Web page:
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Issue 27, 2017
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Conducting hydrogels for edible electrodes

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The development of highly swollen, strong, conductive hydrogel materials is necessary for the advancement of edible device research. Using a gellan gum/gelatin ionic-covalent entanglement (ICE) hydrogel, a simple method of producing conductive, edible hydrogels is described. ICE gels containing NaCl or CsCl were developed which exhibited conductivities of 200 ± 20 mS cm−1 and 380 ± 30 mS cm−1, respectively. Furthermore, the potential of food grade products for use as edible electrodes was examined by analysing the electrical properties of alginate–gelatin hydrogels, Vegemite, Marmite, jelly and gold leaf. Lastly, these edible ICE gels were used to demonstrate a capacitive pressure sensor from consumable materials, which displayed a sensitivity of 0.80 ± 0.06 pF kPa−1 for a range of 4–20 kPa. The pressure exerted by the GI tract on its contents is standardly 0.7 kPa to 6.3 kPa. This suggests potential for application in the detection of digestive pressure abnormalities such as intestinal motility disorders.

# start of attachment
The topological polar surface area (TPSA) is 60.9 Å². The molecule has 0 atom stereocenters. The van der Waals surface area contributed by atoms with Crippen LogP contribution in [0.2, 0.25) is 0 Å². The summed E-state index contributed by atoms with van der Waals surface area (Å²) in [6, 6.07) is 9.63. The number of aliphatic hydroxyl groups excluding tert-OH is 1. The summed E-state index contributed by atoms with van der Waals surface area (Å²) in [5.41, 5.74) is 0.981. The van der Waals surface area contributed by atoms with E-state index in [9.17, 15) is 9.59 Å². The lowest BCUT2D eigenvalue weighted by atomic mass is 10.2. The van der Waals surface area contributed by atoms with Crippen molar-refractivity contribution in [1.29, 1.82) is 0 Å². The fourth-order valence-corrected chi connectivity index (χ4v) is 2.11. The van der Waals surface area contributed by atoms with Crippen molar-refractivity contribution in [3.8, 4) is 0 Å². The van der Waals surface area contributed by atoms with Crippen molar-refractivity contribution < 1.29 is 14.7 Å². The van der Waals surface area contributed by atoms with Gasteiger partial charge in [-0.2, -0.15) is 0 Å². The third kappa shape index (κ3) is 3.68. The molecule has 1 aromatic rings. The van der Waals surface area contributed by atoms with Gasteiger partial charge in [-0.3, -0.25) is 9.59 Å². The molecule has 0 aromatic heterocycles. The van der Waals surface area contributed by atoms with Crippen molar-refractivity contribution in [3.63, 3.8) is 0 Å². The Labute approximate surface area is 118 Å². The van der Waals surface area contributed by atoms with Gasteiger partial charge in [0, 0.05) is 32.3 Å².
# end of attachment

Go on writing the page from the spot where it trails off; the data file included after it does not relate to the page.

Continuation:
Graphical abstract: Conducting hydrogels for edible electrodes

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The article was received on 08 May 2017, accepted on 12 Jun 2017 and first published on 12 Jun 2017

Article type: Paper
DOI: 10.1039/C7TB01247K
Citation: J. Mater. Chem. B, 2017,5, 5318-5328
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    Conducting hydrogels for edible electrodes

    A. Keller, J. Pham, H. Warren and M. in het Panhuis, J. Mater. Chem. B, 2017, 5, 5318
    DOI: 10.1039/C7TB01247K

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